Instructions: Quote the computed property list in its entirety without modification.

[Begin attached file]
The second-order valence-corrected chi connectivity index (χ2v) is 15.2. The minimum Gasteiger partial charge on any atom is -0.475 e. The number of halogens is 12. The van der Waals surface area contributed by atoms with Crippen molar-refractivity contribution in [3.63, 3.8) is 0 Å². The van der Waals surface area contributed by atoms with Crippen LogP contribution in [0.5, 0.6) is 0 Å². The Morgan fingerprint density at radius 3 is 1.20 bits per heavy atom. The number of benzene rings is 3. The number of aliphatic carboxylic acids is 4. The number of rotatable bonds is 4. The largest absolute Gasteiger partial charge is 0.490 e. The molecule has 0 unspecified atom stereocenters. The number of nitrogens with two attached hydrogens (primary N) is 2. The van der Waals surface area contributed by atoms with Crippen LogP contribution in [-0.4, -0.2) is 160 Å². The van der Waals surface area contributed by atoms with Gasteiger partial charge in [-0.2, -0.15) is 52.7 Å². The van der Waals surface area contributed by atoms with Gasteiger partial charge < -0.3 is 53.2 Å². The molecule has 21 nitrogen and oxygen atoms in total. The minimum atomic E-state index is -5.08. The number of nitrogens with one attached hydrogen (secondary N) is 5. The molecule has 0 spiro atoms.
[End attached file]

The second-order valence-corrected chi connectivity index (χ2v) is 15.2. The minimum Gasteiger partial charge on any atom is -0.475 e. The number of halogens is 12. The van der Waals surface area contributed by atoms with Crippen molar-refractivity contribution in [3.63, 3.8) is 0 Å². The van der Waals surface area contributed by atoms with Crippen LogP contribution in [0.5, 0.6) is 0 Å². The Morgan fingerprint density at radius 3 is 1.20 bits per heavy atom. The number of benzene rings is 3. The number of aliphatic carboxylic acids is 4. The number of rotatable bonds is 4. The largest absolute Gasteiger partial charge is 0.490 e. The molecule has 0 unspecified atom stereocenters. The number of nitrogens with two attached hydrogens (primary N) is 2. The van der Waals surface area contributed by atoms with Crippen LogP contribution in [-0.4, -0.2) is 160 Å². The van der Waals surface area contributed by atoms with Gasteiger partial charge in [-0.2, -0.15) is 52.7 Å². The van der Waals surface area contributed by atoms with Gasteiger partial charge < -0.3 is 53.2 Å². The molecule has 21 nitrogen and oxygen atoms in total. The minimum atomic E-state index is -5.08. The number of nitrogens with one attached hydrogen (secondary N) is 5. The molecule has 0 spiro atoms.